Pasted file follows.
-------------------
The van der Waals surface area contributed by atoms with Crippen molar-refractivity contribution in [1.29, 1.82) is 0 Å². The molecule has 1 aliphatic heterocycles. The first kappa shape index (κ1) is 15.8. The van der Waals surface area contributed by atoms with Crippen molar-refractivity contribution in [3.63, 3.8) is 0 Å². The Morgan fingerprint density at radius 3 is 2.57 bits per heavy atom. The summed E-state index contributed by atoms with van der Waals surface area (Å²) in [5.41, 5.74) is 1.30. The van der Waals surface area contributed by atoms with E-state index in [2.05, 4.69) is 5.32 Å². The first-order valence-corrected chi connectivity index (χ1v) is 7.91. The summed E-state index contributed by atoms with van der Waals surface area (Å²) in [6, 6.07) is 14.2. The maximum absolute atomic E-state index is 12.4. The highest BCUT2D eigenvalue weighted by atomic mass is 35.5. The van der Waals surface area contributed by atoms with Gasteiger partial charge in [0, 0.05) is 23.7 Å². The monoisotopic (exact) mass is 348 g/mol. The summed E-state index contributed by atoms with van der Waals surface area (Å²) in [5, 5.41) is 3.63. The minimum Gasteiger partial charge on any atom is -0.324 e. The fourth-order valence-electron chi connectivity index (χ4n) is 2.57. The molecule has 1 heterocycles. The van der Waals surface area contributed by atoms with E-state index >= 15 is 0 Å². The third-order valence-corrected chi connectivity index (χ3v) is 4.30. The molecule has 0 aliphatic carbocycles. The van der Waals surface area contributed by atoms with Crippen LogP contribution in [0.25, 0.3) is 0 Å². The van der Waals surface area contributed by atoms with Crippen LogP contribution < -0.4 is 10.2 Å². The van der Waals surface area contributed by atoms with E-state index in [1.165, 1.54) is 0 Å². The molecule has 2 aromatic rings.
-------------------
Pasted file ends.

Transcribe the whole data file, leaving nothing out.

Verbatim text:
The van der Waals surface area contributed by atoms with Crippen molar-refractivity contribution in [1.29, 1.82) is 0 Å². The molecule has 1 aliphatic heterocycles. The first kappa shape index (κ1) is 15.8. The van der Waals surface area contributed by atoms with Crippen molar-refractivity contribution in [3.63, 3.8) is 0 Å². The Morgan fingerprint density at radius 3 is 2.57 bits per heavy atom. The summed E-state index contributed by atoms with van der Waals surface area (Å²) in [5.41, 5.74) is 1.30. The van der Waals surface area contributed by atoms with E-state index in [2.05, 4.69) is 5.32 Å². The first-order valence-corrected chi connectivity index (χ1v) is 7.91. The summed E-state index contributed by atoms with van der Waals surface area (Å²) in [6, 6.07) is 14.2. The maximum absolute atomic E-state index is 12.4. The highest BCUT2D eigenvalue weighted by atomic mass is 35.5. The van der Waals surface area contributed by atoms with Gasteiger partial charge in [0, 0.05) is 23.7 Å². The monoisotopic (exact) mass is 348 g/mol. The summed E-state index contributed by atoms with van der Waals surface area (Å²) in [5, 5.41) is 3.63. The minimum Gasteiger partial charge on any atom is -0.324 e. The fourth-order valence-electron chi connectivity index (χ4n) is 2.57. The molecule has 1 heterocycles. The van der Waals surface area contributed by atoms with E-state index >= 15 is 0 Å². The third-order valence-corrected chi connectivity index (χ3v) is 4.30. The molecule has 0 aliphatic carbocycles. The van der Waals surface area contributed by atoms with Crippen LogP contribution in [0.25, 0.3) is 0 Å². The van der Waals surface area contributed by atoms with Crippen LogP contribution < -0.4 is 10.2 Å². The van der Waals surface area contributed by atoms with E-state index in [1.165, 1.54) is 0 Å². The molecule has 2 aromatic rings.